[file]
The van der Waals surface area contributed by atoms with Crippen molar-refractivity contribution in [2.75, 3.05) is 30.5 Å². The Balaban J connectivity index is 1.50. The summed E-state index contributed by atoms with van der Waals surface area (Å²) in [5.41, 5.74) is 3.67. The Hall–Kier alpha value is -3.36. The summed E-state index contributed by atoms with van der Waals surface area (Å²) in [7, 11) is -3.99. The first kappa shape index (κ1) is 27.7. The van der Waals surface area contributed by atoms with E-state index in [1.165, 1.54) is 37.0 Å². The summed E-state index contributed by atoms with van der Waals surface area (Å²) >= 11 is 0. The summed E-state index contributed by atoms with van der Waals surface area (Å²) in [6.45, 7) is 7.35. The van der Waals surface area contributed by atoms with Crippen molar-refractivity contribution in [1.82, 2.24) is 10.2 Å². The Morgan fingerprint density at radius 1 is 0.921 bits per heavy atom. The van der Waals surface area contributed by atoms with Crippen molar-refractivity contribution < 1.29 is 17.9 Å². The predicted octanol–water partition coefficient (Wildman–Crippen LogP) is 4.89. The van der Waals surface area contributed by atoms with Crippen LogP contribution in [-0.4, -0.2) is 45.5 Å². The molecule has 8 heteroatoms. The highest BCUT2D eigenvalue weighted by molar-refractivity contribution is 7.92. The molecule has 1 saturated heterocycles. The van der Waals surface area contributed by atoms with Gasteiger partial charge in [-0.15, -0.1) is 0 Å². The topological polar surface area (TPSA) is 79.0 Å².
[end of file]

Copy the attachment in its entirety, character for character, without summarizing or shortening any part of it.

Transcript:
The van der Waals surface area contributed by atoms with Crippen molar-refractivity contribution in [2.75, 3.05) is 30.5 Å². The Balaban J connectivity index is 1.50. The summed E-state index contributed by atoms with van der Waals surface area (Å²) in [5.41, 5.74) is 3.67. The Hall–Kier alpha value is -3.36. The summed E-state index contributed by atoms with van der Waals surface area (Å²) in [7, 11) is -3.99. The first kappa shape index (κ1) is 27.7. The van der Waals surface area contributed by atoms with E-state index in [1.165, 1.54) is 37.0 Å². The summed E-state index contributed by atoms with van der Waals surface area (Å²) >= 11 is 0. The summed E-state index contributed by atoms with van der Waals surface area (Å²) in [6.45, 7) is 7.35. The van der Waals surface area contributed by atoms with Crippen molar-refractivity contribution in [1.82, 2.24) is 10.2 Å². The Morgan fingerprint density at radius 1 is 0.921 bits per heavy atom. The van der Waals surface area contributed by atoms with Crippen molar-refractivity contribution < 1.29 is 17.9 Å². The predicted octanol–water partition coefficient (Wildman–Crippen LogP) is 4.89. The van der Waals surface area contributed by atoms with Crippen LogP contribution in [-0.4, -0.2) is 45.5 Å². The molecule has 8 heteroatoms. The highest BCUT2D eigenvalue weighted by molar-refractivity contribution is 7.92. The molecule has 1 saturated heterocycles. The van der Waals surface area contributed by atoms with Gasteiger partial charge in [-0.15, -0.1) is 0 Å². The topological polar surface area (TPSA) is 79.0 Å².